A Discontented Sugar Broker

A GENTLEMAN of City fame

Now claims your kind attention;

East India broking was his game,

His name I shall not mention:

No one of finely-pointed sense

Would violate a confidence,

And shall I go

And do it? No!

His name I shall not mention.

He had a trusty wife and true,

And very cosy quarters,

A manager, a boy or two,

Six clerks, and seven porters.

A broker must be doing well

(As any lunatic can tell)

Who can employ

An active boy,

Six clerks, and seven porters.

His knocker advertised no dun,

No losses made him sulky,

He had one sorrow — only one —

He was extremely bulky.

A man must be, I beg to state,

Exceptionally fortunate

Who owns his chief

And only grief

Is — being very bulky.

" This load, " he'd say, " I cannot bear;

I'm nineteen stone or twenty!

Henceforward I'll go in for air

And exercise in plenty. "

Most people think that, should it come,

They can reduce a bulging tum

To measures fair

By taking air

And exercise in plenty.

In every weather, every day,

Dry, muddy, wet, or gritty,

He took to dancing all the way

From Brompton to the City.

You do not often get the chance

Of seeing sugar brokers dance

From their abode

In Fulham Road

Through Brompton to the City.

He braved the gay and guileless laugh

Of children with their nusses,

The loud uneducated chaff

Of clerks on omnibuses.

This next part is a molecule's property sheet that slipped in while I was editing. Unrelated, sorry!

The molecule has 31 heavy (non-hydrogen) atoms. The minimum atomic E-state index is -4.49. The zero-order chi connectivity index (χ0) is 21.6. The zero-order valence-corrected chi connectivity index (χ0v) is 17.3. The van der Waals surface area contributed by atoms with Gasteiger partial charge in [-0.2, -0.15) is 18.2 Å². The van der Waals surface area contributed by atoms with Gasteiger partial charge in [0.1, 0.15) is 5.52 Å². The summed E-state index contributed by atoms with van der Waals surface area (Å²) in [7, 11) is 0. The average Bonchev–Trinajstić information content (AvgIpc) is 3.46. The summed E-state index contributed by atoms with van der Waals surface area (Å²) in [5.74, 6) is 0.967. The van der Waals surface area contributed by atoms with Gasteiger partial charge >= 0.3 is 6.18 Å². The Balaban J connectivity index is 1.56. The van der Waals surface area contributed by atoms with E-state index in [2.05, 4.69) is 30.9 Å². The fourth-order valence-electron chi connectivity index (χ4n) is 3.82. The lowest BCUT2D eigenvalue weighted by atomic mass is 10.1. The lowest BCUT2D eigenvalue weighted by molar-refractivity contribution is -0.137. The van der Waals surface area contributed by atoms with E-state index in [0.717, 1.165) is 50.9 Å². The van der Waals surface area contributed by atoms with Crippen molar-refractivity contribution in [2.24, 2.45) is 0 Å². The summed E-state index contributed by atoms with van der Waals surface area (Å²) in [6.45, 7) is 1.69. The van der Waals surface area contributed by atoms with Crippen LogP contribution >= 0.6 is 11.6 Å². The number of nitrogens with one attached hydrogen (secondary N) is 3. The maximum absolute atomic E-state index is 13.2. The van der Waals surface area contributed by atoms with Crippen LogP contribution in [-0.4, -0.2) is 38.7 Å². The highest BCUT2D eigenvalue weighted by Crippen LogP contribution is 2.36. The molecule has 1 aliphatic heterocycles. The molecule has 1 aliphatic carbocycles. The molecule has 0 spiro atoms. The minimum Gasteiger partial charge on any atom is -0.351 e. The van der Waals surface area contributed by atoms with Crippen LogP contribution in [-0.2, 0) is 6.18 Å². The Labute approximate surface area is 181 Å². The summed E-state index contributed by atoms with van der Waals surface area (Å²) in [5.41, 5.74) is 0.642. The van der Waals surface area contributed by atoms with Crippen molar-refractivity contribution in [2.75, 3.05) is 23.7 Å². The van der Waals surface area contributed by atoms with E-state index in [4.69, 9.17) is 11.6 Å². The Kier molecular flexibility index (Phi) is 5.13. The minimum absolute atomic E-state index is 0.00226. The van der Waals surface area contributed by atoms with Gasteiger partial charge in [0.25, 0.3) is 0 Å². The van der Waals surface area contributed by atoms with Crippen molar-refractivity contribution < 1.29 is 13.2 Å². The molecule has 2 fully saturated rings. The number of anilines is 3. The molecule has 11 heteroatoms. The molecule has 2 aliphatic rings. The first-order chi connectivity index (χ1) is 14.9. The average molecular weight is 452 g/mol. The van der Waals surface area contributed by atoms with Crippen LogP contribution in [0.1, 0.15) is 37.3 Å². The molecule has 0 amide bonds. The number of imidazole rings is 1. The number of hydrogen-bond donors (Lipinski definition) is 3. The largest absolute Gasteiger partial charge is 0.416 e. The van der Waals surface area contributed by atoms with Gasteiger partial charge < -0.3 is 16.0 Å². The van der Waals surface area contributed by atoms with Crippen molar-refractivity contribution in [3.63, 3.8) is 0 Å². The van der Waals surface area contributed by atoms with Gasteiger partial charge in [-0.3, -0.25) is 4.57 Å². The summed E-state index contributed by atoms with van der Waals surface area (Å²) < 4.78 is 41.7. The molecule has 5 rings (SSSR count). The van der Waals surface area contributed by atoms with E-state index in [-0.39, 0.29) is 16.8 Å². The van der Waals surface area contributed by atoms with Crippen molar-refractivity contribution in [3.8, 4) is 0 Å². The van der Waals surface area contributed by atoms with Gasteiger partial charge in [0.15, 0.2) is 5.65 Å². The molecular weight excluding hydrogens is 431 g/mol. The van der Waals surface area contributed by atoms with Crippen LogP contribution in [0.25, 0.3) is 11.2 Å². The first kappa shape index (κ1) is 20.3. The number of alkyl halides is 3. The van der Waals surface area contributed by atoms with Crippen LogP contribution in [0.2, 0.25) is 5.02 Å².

Against all minor things that rack

A nicely-balanced mind, I'll back

The noisy chaff

And ill-bred laugh

Of clerks on omnibuses.

His friends, who heard his money chink,

And saw the house he rented,

And knew his wife, could never think

What made him discontented.

It never entered their pure minds

That fads are of eccentric kinds,

Nor would they own

That fat alone

Could make one discontented.

" Your riches know no kind of pause,

Your trade is fast advancing;

You dance — but not for joy, because

You weep as you are dancing.

To dance implies that man is glad,

To weep implies that man is sad;

But here are you

Who do the two —

You weep as you are dancing! "

His mania soon got noised about

And into all the papers;

His size increased beyond a doubt

For all his reckless capers:

It may seem singular to you,

But all his friends admit it true —

The more he found

His figure round,

The more he cut his capers.

His bulk increased — no matter that —

He tried the more to toss it —

He never spoke of it as " fat, "

But " adipose deposit. "

Upon my word, it seems to me

Unpardonable vanity

(And worse than that)

To call your fat

An " adipose deposit. "

At length his brawny knees gave way,

And on the carpet sinking,

Upon his shapeless back he lay

And kicked away like winking.

Instead of seeing in his state

The finger of unswerving Fate,

He laboured still

To work his will,

And kicked away like winking.

His friends, disgusted with him now,

Away in silence wended —

I hardly like to tell you how

This dreadful story ended.

The shocking sequel to impart,

I must employ the limner's art —

If you would know,

This sketch will show

How his exertions ended.

MORAL.

I hate to preach — I hate to prate —

— I'm no fanatic croaker,

But learn contentment from the fate

Of this East India broker.

He'd everything a man of taste

Could ever want, except a waist;

And discontent

His size anent,

And bootless perseverance blind,

Completely wrecked the peace of mind

Of this East India broker.

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